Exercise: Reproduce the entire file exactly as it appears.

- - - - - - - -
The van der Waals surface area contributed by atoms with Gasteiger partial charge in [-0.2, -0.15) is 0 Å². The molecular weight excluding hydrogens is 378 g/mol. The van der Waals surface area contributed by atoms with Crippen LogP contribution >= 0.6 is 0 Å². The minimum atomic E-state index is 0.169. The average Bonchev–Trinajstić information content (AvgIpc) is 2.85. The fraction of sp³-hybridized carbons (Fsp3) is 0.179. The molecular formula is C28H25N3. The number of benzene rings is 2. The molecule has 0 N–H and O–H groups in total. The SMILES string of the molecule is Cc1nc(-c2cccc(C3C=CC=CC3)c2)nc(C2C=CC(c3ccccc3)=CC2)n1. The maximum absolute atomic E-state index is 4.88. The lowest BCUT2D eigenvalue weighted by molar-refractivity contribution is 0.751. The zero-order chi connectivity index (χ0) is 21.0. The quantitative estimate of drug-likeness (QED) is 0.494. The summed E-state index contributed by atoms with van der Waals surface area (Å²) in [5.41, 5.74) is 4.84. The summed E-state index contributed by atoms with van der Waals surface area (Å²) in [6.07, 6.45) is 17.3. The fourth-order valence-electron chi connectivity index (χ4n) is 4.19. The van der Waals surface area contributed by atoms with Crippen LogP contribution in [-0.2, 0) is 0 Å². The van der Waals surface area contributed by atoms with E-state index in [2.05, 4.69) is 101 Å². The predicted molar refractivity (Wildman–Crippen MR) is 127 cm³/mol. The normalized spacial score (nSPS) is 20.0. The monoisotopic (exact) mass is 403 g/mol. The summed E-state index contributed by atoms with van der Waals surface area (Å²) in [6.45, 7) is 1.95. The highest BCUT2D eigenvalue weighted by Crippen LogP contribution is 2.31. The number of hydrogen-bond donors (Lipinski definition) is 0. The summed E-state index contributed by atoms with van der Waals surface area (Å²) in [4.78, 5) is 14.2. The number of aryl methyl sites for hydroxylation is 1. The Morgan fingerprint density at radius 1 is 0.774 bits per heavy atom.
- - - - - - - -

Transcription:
The van der Waals surface area contributed by atoms with Gasteiger partial charge in [-0.2, -0.15) is 0 Å². The molecular weight excluding hydrogens is 378 g/mol. The van der Waals surface area contributed by atoms with Crippen LogP contribution >= 0.6 is 0 Å². The minimum atomic E-state index is 0.169. The average Bonchev–Trinajstić information content (AvgIpc) is 2.85. The fraction of sp³-hybridized carbons (Fsp3) is 0.179. The molecular formula is C28H25N3. The number of benzene rings is 2. The molecule has 0 N–H and O–H groups in total. The SMILES string of the molecule is Cc1nc(-c2cccc(C3C=CC=CC3)c2)nc(C2C=CC(c3ccccc3)=CC2)n1. The maximum absolute atomic E-state index is 4.88. The lowest BCUT2D eigenvalue weighted by molar-refractivity contribution is 0.751. The zero-order chi connectivity index (χ0) is 21.0. The quantitative estimate of drug-likeness (QED) is 0.494. The summed E-state index contributed by atoms with van der Waals surface area (Å²) in [5.41, 5.74) is 4.84. The summed E-state index contributed by atoms with van der Waals surface area (Å²) in [6.07, 6.45) is 17.3. The fourth-order valence-electron chi connectivity index (χ4n) is 4.19. The van der Waals surface area contributed by atoms with Crippen LogP contribution in [-0.2, 0) is 0 Å². The van der Waals surface area contributed by atoms with E-state index in [2.05, 4.69) is 101 Å². The predicted molar refractivity (Wildman–Crippen MR) is 127 cm³/mol. The normalized spacial score (nSPS) is 20.0. The monoisotopic (exact) mass is 403 g/mol. The summed E-state index contributed by atoms with van der Waals surface area (Å²) in [6.45, 7) is 1.95. The highest BCUT2D eigenvalue weighted by Crippen LogP contribution is 2.31. The number of hydrogen-bond donors (Lipinski definition) is 0. The summed E-state index contributed by atoms with van der Waals surface area (Å²) in [4.78, 5) is 14.2. The number of aryl methyl sites for hydroxylation is 1. The Morgan fingerprint density at radius 1 is 0.774 bits per heavy atom.